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Djevel Naa skrider natten sort

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Album Review: DJEVEL Naa Skrider Natten Sort

10 Reviewer
Score

My vote is in: Djevel's Naa skrider natten sort is the best album of 2022. If you don't believe the overexcited American, know that Norway's preeminent black metal expert Finn Håkon Rødland called Naa skrider natten sort one of the top 5 albums of the past 20 years. Like Djevel's previous effort, Tanker som rir natten in 2021 (which earned the band their first Spellemann), Naa skrider natten sort is an unblemished 10/10.

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On Naa skrider natten sort, Djevel's founder Trånn Ciekals,provides guitars, clean vocals, and chants; ex-Emperor's "Faust," Bård Guldvik Eithun, handles drums; and Mare's "Kvitrim," Eskil Blix, contributes harsh vocals and bass. In 2020, Kvitrim, who is also known as "Azazil," replaced Ciekals' NettleCarrier collaborator, "Mannevond," Lloyd Hektoen, who stepped down from his role with Djevel to focus on his work with Koldbrann.

Ciekals is a top-notch lyricist and composer. Fortunately, he writes Djevel's highly poetic lyrics in Norwegian. As a result, the texts have more flavor and better suit the music. Ciekals has stated that he embarked upon his black metal journey in 1992/1993 and continues to bring the same spirit to his work. This champion of authentic black metal refuses to mix his music with elements of other subgenres that would dilute his formidable elitist potion. No, Djevel has never compromised.

To reference Slavia, Djevel epitomizes "Strength and Vision." On Naa skrider natten sort, celestial beauty and earthy brutality engage in a Danse Macabre. This journey takes you to the heart of the abyss. Yet, there is something alpine about the lofty force guiding us on our quest for truth. The incredible atmosphere is thicker than Caspar David Friedrich's sea fog. Listening to the highly textured Naa skrider natten sort is a bit like beholding a Turner seascape in all of its sublime tumult. After all, Ciekals told Templo del Diablo: "I want my music to be an audio gate to the dark forests, snow covered mountains, and a dark lake." It's worth noting that Norway's breathtaking natural landscapes are tied to another one of Ciekals' inspirations, his country's pagan and devil-worshipping spirituality of old.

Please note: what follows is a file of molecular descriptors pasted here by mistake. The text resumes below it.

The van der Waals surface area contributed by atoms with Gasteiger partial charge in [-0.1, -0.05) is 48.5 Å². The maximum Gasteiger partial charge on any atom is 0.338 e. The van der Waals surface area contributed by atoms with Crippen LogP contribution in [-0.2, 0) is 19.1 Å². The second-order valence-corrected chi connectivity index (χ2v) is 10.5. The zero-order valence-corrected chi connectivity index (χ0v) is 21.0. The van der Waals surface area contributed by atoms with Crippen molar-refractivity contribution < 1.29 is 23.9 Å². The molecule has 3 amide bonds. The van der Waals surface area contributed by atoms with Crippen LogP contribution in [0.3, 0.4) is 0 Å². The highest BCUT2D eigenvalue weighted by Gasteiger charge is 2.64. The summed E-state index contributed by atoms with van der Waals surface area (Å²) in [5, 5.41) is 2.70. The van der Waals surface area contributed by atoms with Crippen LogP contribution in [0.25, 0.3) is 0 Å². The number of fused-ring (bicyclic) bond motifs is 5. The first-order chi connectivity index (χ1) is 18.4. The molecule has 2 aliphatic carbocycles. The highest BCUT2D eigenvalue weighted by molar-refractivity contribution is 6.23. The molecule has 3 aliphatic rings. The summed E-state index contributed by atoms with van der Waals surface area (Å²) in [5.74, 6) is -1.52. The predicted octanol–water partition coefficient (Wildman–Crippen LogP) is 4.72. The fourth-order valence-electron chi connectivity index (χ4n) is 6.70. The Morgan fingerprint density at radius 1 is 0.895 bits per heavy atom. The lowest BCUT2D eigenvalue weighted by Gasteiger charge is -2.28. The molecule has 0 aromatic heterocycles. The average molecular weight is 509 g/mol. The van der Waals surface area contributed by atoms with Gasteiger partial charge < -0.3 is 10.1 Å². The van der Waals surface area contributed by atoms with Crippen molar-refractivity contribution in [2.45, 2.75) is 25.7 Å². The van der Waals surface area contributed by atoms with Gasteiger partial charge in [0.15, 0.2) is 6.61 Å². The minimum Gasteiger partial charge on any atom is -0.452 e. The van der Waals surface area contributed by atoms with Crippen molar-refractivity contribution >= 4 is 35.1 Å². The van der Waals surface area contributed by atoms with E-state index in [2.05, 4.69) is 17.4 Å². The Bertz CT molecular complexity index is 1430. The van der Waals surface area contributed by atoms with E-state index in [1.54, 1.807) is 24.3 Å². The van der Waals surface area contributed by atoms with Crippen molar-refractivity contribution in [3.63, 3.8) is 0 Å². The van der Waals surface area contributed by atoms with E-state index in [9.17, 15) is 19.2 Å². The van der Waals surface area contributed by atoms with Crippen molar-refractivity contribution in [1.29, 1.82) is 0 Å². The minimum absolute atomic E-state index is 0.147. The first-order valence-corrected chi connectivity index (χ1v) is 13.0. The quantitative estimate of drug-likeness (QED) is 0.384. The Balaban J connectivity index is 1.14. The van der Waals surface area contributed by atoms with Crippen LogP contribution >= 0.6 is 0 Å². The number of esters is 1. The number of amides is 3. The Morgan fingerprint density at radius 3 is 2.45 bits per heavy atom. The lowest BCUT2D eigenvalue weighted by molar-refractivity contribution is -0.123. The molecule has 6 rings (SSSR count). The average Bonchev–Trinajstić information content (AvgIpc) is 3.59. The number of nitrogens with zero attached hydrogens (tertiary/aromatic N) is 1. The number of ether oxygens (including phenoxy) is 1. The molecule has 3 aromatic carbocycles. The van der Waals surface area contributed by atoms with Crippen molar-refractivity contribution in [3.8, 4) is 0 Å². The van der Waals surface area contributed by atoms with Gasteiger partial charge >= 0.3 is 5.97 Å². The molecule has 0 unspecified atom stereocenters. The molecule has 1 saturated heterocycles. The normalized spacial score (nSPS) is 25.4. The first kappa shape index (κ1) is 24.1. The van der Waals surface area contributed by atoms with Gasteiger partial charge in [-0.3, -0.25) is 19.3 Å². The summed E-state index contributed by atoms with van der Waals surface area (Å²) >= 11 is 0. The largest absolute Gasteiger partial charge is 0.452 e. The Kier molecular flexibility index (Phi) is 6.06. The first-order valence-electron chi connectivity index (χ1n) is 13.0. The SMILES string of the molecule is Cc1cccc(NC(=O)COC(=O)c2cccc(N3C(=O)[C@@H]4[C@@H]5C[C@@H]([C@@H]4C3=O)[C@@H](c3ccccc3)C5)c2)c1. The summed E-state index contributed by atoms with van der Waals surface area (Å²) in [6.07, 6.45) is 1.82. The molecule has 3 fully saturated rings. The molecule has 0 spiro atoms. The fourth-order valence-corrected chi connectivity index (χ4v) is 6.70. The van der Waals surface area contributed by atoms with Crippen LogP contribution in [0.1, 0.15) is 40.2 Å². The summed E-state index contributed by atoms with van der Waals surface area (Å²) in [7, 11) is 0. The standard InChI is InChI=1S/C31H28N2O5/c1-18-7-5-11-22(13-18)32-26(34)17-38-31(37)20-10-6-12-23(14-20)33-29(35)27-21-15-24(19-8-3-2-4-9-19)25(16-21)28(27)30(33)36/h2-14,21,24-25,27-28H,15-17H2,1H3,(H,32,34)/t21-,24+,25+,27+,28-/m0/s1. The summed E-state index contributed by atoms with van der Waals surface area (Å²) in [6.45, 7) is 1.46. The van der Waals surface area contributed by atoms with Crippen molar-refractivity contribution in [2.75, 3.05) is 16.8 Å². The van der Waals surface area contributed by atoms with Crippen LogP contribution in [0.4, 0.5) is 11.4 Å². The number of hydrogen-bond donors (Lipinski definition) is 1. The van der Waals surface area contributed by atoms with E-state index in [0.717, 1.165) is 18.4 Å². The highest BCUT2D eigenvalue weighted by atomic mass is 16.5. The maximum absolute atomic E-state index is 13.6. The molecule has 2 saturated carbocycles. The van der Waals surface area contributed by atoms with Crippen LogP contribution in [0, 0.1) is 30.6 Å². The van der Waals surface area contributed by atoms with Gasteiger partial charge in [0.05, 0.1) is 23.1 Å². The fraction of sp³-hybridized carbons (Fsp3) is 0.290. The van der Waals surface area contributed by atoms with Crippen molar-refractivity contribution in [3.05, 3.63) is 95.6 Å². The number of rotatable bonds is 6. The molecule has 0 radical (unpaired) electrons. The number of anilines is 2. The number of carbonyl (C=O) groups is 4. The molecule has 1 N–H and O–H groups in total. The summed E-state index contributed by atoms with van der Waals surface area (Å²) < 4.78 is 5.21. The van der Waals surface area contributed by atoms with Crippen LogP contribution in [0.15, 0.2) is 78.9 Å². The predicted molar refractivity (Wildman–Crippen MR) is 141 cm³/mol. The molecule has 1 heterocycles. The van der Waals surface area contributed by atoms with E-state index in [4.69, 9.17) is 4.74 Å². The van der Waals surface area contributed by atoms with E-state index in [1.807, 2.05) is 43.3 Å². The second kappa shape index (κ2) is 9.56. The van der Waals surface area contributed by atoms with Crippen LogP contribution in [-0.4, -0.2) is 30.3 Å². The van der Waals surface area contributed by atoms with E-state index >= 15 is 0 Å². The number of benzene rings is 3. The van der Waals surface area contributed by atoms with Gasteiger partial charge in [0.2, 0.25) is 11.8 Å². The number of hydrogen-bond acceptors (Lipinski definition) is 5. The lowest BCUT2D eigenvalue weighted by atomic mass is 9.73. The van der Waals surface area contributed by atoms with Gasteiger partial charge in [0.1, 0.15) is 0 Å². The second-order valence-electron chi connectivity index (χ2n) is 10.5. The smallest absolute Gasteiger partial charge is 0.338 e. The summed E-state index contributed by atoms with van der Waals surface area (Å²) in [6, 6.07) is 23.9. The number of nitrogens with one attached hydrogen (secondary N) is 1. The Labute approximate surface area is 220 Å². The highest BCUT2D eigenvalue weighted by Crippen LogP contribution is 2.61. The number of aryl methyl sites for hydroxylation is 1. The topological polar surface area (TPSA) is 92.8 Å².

Naa skrider natten sort is not the work of black metal maniacs, but rather, something more dangerous — seasoned black metal deities. Raw yet refined, Djevel's work is mature and reflective. Living up to his epithet "His Black Majesty," Kvitrim's low, intense and controlled vocals reveal the self-possession of a priest of the dark arts. His cadence is superb. Although he projects vitality and herculean strength, it's hard to believe that Kvitrim is just 38 years old. At such a young age, his voice already boils over with so much "Lebensekel," or disgust for life. Meanwhile, the unrivaled master Faust proves that he is the Goethe of drummers — the best. He often steals the show.

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There is not a clumsy moment or, as far as we can tell, an awkwardly placed word on this entire album, which progresses as seamlessly as if it were borne on raven's wings. Djevel never wastes an extraneous note. Some of Naa skrider natten sort's tracks are quite long, but Djevel's ability to do things on a grand scale is a major asset given that we are thoroughly engaged at times.